In essence, the long investment cycles of oil and gas opportunities do not align well with high price volatility unless investments are protected by long term contracts. Such contracts are absent in oil and quickly receding in LNG. There are no market makers in oil and gas, only market breakers. Both oil and gas industry lack capable parties to balance the market unilaterally. Strategic storage of oil and LNG could be mechanisms to manage extreme demand or supply shocks, but an economic / commercial model is currently lacking. Furthermore, such mechanisms could become the target of market actors that aim to take profit from the managed reduction of risk by continuing or exacerbating ‘bad behaviours’.

 

 

PRE-COVID

  • Oil before its precipitous decline in March 2020, had been hovering in a relatively stable price range of $58-65 for Brent, due to OPEC+ market action to cut back production. Oil production increases in the US during 2017-2019 significantly outpaced volume declines from Iran, Libya and Venezuela, requiring forceful cutbacks from OPEC+ to stabilize the market. OPEC+ production cuts agreed in January 2017 were extended in December 2019 when OPEC+ increased reductions to 2.1 million barrels per day (mbpd). On March 5th 2020, OPEC+ failed to agree to additional production cuts of at least a further 1.5 mbpd, needed to extend their earlier measures expiring end March 2020. The absence of agreed quotas caused an immediate oil market collapse. Saudi Arabia, Russia and UAE threatened to significantly oversupply the market. The underlying objectives for this ‘scorched earth approach’ remain unclear. Russia wanted revenge on US oil production in retaliation for sanctions against Rosneft’s Trading for its support in selling Venezuela’s oil. OPEC+ was frustrated with US shale irresponsible oil volume increases, negating their measures. A period of low oil price could trigger a flood of bankruptcies of US shale as financial markets were closed to increasing their lending requirements.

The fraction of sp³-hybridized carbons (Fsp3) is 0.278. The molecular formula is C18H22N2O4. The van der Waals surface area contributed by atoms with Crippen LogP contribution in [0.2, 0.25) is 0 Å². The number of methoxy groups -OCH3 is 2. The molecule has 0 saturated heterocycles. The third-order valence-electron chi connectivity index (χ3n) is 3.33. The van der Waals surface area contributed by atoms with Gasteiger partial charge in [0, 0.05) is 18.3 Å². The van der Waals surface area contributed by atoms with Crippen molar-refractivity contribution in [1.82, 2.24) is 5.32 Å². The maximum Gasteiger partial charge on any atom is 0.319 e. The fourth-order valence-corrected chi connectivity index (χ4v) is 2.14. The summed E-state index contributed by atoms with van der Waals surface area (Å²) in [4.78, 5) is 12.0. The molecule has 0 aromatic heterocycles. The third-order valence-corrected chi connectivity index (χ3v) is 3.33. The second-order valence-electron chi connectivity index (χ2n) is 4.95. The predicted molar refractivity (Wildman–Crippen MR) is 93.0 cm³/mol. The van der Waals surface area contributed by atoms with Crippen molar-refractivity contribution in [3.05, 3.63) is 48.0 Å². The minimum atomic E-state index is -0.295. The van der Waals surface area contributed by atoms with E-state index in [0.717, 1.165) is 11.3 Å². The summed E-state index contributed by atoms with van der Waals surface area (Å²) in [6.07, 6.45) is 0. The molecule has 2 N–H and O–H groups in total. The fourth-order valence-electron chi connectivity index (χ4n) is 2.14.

• Gas In 2018, global natural gas demand grew by 4.6%, the largest growth rate since 2010[1]. About half of the 2018 growth was in the US with excess shale gas pushing the switch from coal-to-gas fired power generation. A further 18% of the 2018 global gas growth was driven by China. In 2019, the marketed gas production in US grew further with 10% to 39.2 Tcf, the second largest increase on record, only after 2018.
  • LNG globally traded volumes increased by a robust 13% in 2019, with US LNG providing 32% of the net global LNG growth, increasing LNG volumes based on Henry Hub prices[2] ranging $4.90 - $6.10 / MMBtu in 2019. The share of short term and spot traded LNG also increased (to 34%) in 2019. Global gas prices converged to the lower end of the historic range (see Figure 1). Since 2013, the average oil indexation levels[3] declined each year, from a historic high of 14.5% in 2013 to 11% in 2019.

 

Figure 1: Global oil and gas pricing trends show a marked disconnect between JCC (Japan Crude Cocktail) prices and NE Asian spot LNG since early 2019. Source: IGU[4]

 

SHORT TERM IMPACT FROM COVID-19